At odds is just how much a federal funds rate hike is priced into the market.
Tuesday’s economic reports included the Producer Price Index (PPI). This is a measurement of wholesale inflation, and it is based on a final demand calculation. PPI rose by 0.3% in February, higher than the Bloomberg consensus estimate of 0.1%. That might not sound too high on a monthly reading, but the annualized number came to 2.2%.
What matters here is that anything close to 2% gets the Federal Reserve within its target range in order to justify hiking rates.
The headline excluding food and energy is the core inflation rate, and that was up 0.3% on the monthly headline and up 1.5% on the annualized reading.
Then there was the core reading that goes further than just eliminating food and energy by excluding the trade services as well. This measure was up 0.3% on the monthly reading in February, but it was up 1.8% on the annualized number.
After looking at the full report, the FOMC has plenty of cover to finally take fed funds further away from zero. Even at a 1% rate that could be seen later in 2017, that is more than accommodative on a historical basis. That 2.2% headline reading was also the highest rate of wholesale inflation in almost five years.
The rise in energy from a year ago has been a key driver of inflation. That was up 0.6% in February but was up more than that from a year ago when energy prices were depressed. The U.S. Department of Labor expanded further on this to show that it was not just to be interpreted as a change in oil prices:
Nearly 70 percent of the February increase in prices for final demand goods is attributable to the index for electric power, which climbed 1.6 percent. Prices for fresh and dry vegetables, jet fuel, liquefied petroleum gas, pharmaceutical preparations, and residual fuels also rose. Conversely, the index for gasoline fell 2.5 percent. Prices for beef and veal and for search, detection, navigation, and guidance systems and equipment also decreased… A major factor in the February advance in the index for processed goods for intermediate demand was prices for primary basic organic chemicals, which increased 4.3 percent. The indexes for electric power, cold rolled steel sheet and strip, residual fuels, rubber and rubber products, and lubricating oil base stocks also moved higher.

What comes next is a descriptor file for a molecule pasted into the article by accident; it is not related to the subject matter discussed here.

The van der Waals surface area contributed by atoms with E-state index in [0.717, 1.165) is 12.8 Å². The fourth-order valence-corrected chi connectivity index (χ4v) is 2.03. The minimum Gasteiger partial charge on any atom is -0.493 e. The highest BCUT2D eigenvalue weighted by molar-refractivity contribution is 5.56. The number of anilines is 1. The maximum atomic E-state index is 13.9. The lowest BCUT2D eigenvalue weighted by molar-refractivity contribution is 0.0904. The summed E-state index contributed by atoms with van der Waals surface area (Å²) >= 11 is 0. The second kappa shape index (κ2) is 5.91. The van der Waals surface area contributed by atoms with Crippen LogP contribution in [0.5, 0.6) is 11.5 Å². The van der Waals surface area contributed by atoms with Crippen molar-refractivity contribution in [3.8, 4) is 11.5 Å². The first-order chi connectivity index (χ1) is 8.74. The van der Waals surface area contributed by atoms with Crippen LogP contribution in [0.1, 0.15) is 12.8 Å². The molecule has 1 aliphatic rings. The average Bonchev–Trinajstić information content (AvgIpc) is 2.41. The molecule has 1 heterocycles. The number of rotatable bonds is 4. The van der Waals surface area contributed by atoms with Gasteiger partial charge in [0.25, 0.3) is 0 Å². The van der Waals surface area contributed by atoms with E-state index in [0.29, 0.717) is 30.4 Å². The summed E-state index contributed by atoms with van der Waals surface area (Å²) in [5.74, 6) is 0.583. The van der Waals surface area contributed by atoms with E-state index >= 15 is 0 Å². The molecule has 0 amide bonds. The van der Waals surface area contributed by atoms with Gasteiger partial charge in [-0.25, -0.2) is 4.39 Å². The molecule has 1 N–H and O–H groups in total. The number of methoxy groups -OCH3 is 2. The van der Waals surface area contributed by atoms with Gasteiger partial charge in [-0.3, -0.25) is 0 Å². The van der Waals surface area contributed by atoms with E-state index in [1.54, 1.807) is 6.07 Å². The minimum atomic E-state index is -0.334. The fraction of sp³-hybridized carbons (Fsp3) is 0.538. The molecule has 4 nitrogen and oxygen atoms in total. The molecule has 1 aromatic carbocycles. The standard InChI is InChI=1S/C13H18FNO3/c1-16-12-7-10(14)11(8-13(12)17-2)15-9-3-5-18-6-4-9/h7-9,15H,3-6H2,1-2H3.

One issue that can always come into play on the wholesale side of the equation is that retailers and discounters often do not pass on the higher prices at the supplier level. Sometimes that just comes at a margin cost, and other times it may be minimized by hedging or by keeping costs lower on other inputs and services.